Let’s pray. Lord, thank you that you loved us so much. You sent Jesus to live and die for us. As we walk through the Book of Mark, please reveal yourself to us in a new and fresh way. Whether we’ve read these stories many times, or this is our first time, speak to our hearts. Thank you for what you provided. Thank you for the freedom you have given me and the tools I have to share with others. You have called us to spread the good news to the ends of the earth. May we be ready for the challenge as John was ready to prepare the way for Jesus. In Jesus’ name. Amen.

 

Mark 1:1 – Who is Jesus?

Read Mark 1:1

The Gospel of Mark is thought to be the first of the four gospel accounts written. It is also the shortest of the four gospels. Today’s reading is short on purpose. We are going to focus on who Jesus is.

From the start, there is no doubt who Mark knows Jesus to be. Mark affirms this writing is Gospel, which is to declare it is the message of salvation through Jesus Christ. In all of the translations I checked, the message was the same, Jesus is identified as the Son of God.

Why is it important to identify Jesus in this way? Mark knew, without a doubt, who Jesus was and was not afraid to proclaim it. His audience was likely the original Christians in Rome during the time of the mighty Roman Empire under Tiberius Caesar. They were eager to hear the “good news” and spread it quickly.

But who was Mark, and why was he so passionate about the good news? How had he come to know so clearly, when others did not, that Jesus was the Messiah, Son of the living God? That question is not as easy to find an answer to, and I don’t profess that my explanation is going to satisfy either. But as a believer who trusts God with my life, I know that God has carefully selected the authors of his Word, filled them with divine inspiration, and that is good enough for me.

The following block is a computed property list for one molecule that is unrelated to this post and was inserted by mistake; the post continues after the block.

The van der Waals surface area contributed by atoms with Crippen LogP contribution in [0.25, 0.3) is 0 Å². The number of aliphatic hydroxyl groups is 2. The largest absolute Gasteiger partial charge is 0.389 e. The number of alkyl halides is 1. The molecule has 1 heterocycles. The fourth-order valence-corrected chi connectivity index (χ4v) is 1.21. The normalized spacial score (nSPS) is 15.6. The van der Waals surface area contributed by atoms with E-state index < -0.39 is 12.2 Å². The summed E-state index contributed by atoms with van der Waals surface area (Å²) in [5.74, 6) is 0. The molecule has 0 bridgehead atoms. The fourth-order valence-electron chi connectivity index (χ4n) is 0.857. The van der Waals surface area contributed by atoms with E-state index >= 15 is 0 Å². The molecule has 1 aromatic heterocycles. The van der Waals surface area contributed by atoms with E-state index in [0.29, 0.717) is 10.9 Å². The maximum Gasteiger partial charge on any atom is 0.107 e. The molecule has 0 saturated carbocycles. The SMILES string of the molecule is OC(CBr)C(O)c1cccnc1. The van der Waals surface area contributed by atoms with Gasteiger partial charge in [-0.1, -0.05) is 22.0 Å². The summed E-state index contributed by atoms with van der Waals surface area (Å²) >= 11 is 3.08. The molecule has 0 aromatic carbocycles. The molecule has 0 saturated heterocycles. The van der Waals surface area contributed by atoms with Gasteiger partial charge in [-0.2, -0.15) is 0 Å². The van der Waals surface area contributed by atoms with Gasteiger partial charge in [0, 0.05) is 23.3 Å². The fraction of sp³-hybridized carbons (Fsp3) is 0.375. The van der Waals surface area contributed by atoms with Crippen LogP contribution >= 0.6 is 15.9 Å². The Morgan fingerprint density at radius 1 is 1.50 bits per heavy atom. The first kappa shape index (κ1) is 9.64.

While we know that Mark was not one of the 12 disciples, I have learned that Mark was close to Peter in terms of being his scribe. I imagine Peter, having been up close and personal with Jesus during his ministry years, would have wanted to keep a diary or an account of this great time in his life. Peter went on to write several letters to the early followers later. Mark scribbled down Peter’s recollections and put them together, divinely inspired, so that we can see another angle of the life of Jesus.

Mark doesn’t start at the very beginning of Jesus’ life, but at the beginning of his life of ministry. We will hear (1) a theological message, (2) about traditions of the day, and (3) a narrative of the life of our Savior. This is indeed good news for us today as well as for those in all the years that have passed since written.

As we prepare our hearts for the blog entries to follow, challenge yourself to see Jesus in a new way as we all prepare our hearts for his second coming. Meditate on this question: Who is Jesus to me?

Let’s pray. Father thank you for giving us your Word. It is alive and active in our world today. I pray that you will help me to see the message you want me to share. I thank you that you have given me a passion for writing, and while simple, I pray you will use this to help others know  you deeper or possibly meet you for the first time. Forgive me for all of the years that I was disobedient, for all of the time that I forfeited. Thank you for never giving up on me and redirecting my path each time I stepped in the wrong direction. May everything I do and say be to your glory. Bring peace in this troubled world. I long for the day when your kingdom will reign supreme forevermore. For now, I thank you for the life and assignment you have given me. May you be glorified. In Jesus’ name. Amen.